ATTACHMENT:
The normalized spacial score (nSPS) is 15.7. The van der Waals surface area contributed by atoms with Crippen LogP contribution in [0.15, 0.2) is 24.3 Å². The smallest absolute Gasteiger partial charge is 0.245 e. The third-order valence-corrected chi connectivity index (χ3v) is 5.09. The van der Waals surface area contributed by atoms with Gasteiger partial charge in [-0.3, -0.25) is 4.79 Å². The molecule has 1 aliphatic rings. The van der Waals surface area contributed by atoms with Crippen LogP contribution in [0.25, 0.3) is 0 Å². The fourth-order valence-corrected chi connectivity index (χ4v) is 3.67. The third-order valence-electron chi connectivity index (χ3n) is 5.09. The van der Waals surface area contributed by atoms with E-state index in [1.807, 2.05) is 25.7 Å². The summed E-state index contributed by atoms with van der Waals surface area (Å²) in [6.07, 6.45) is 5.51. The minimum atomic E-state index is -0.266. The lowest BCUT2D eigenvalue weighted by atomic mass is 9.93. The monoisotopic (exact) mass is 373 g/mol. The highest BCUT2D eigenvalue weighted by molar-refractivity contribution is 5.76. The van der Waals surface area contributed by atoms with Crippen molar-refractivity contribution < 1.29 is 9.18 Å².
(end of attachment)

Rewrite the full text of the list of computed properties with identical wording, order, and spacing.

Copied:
The normalized spacial score (nSPS) is 15.7. The van der Waals surface area contributed by atoms with Crippen LogP contribution in [0.15, 0.2) is 24.3 Å². The smallest absolute Gasteiger partial charge is 0.245 e. The third-order valence-corrected chi connectivity index (χ3v) is 5.09. The van der Waals surface area contributed by atoms with Gasteiger partial charge in [-0.3, -0.25) is 4.79 Å². The molecule has 1 aliphatic rings. The van der Waals surface area contributed by atoms with Crippen LogP contribution in [0.25, 0.3) is 0 Å². The fourth-order valence-corrected chi connectivity index (χ4v) is 3.67. The third-order valence-electron chi connectivity index (χ3n) is 5.09. The van der Waals surface area contributed by atoms with E-state index in [1.807, 2.05) is 25.7 Å². The summed E-state index contributed by atoms with van der Waals surface area (Å²) in [6.07, 6.45) is 5.51. The minimum atomic E-state index is -0.266. The lowest BCUT2D eigenvalue weighted by atomic mass is 9.93. The monoisotopic (exact) mass is 373 g/mol. The highest BCUT2D eigenvalue weighted by molar-refractivity contribution is 5.76. The van der Waals surface area contributed by atoms with Crippen molar-refractivity contribution < 1.29 is 9.18 Å².